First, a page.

In an experiment, a group of students studying theology were asked to take a mock psychology test but at the last minute were told that they had to change venues to do the test. Half of the students were primed with words like “you’d better get a move on because the new venue is a good 10 mins walk away and the exam starts soon”. The rest were told to proceed to the new venue at their own pace. Halfway between the old and the new venue an actor paid for by the study designers pretended to be hurt. It looked as though he had been attacked or had a serious accident. In the study, the number of people who stopped to give the man assistance was significantly less from the group primed with time-scarcity words compared to the other group. And remember these were students studying religion well versed in the story of the good Samaritan – for those that don’t know the story the good Samaritan was a dude in the bible who helped an injured person on the road to Damascus thereby finding God. Just to emphasise the point a little more – the designers of the experiment had arranged that just before the mock psychology test the students had actually received a lecture on the good Samaritan story from their tutors – it was right at the front of their minds but time-scarcity, or the perception of it, changed their behaviours. For more about this study go tohttp://www.spring.org.uk/2009/12/when-situations-not-personality-dictate-our-behaviour.php
So now consider how in a busy city our behaviours/thoughts/feelings/perception of sensations are highly contextual and influenced by our surroundings. The only way to observe these different “packages” of behaviours/thoughts/feelings/perception is to somehow slow the world down to enable us to observe our myriad selves behaving in many different ways.
When I practice self-observation I can observe that when I feel confident and strong I’m more likely to try new things and catch up with friends. I can also begin to observe that this confident outgoing person can become arrogant. When I’m time pressured I can be aloof. I can also observe that certain triggers make me feel insecure and vulnerable. When I work with my charity YourStory I feel kind and generous. These selves are all contained within this thing I think of as me. But each of these selves acts and behaves in different ways depending on context.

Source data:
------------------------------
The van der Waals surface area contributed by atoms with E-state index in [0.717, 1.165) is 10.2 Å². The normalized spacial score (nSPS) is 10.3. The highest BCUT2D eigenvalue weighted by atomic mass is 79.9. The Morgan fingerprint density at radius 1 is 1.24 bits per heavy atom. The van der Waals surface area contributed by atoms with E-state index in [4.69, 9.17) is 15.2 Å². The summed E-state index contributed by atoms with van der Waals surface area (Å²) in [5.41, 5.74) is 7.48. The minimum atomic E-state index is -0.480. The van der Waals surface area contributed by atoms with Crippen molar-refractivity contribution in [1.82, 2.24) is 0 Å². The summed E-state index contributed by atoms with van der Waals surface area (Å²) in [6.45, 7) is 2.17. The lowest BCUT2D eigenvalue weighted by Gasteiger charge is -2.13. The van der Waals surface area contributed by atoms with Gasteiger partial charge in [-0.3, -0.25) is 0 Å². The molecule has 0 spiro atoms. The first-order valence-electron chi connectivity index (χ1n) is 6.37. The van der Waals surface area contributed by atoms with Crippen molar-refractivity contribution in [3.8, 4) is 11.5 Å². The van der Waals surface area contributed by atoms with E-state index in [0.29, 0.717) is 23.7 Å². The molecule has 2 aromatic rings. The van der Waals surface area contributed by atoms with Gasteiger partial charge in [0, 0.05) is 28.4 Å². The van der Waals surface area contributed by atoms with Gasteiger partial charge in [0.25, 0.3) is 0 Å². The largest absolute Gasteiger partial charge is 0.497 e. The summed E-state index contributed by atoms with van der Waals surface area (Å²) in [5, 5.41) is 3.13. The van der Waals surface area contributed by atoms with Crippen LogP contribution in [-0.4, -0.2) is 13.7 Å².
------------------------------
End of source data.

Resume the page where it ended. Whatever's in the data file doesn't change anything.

Each of us have many selves within. Each nurtured by past and present experience. Each directing our behaviours. Yoga trains us to concentrate the mind to observe these selves and how they impact our actions.
Don Juan, the Yacqui Native American tutor of the anthropologist Carlos Castaneda, explains that to perceive the world you have to stop the world. You have to be still to notice that what you observe is what you expect to observe based on past experience. To see the world through fresh eyes is to raise the veil of Avidya or ignorance. To do this its useful to to concentrate the mind so that you can train yourself to begin to observe these selves within and how they influence behaviour. In future articles I will (try) and explain how each of the 8 steps of Yoga help raise this veil of Avidya.
In order to stop the world for a moment you can do a number of things:
– Put yourself in a place of great beauty. A place that shocks the senses. As I write this I’m looking at the Southern Cross in a clear night sky – wonder and awe are great at fostering humility and uncertainty about your views and place within the world.
– Meditate on the breath – in a relaxed state you engage the parasympathetic nervous system and concious thoughts slow. With practice this focus and concentration allows you to observe noisy thoughts from myriad selves that jostle for attention. Meditation practices do not empty our head of thoughts but allow us to observe these thoughts and how they influence behaviours.
– The next step is to be aware that as we learn to observe these different strands of self bubbling to the surface there is no one coherent self. Sometimes we observe packages of thoughts/feelings/behaviours/sensations which are confident and happy, sometimes lonely and sad. With ongoing practice we observe that these different selves may be very different from one another and that there is no one coherent self (accept maybe the self that observes these things).
– With further self-enquiry we observe that these different selves have emerged as patterns throughout our lives.
Each of the eight limbs of yoga seeks to concentrate the mind and lift the veil of ignorance that bounds us to a view of self separating us from true knowledge of our surroundings.
Untying the knot means becoming relaxed with uncertainty and going with the flow rather than trying to think our way to happiness. We get tied up by clinging to our thoughts and believing that they are us. Like everything else they arise and pass away over time. Everything around us is in constant flux and therefore we need to train the mind to be adaptable. In this way we can see the world afresh and remain youthful and vibrant.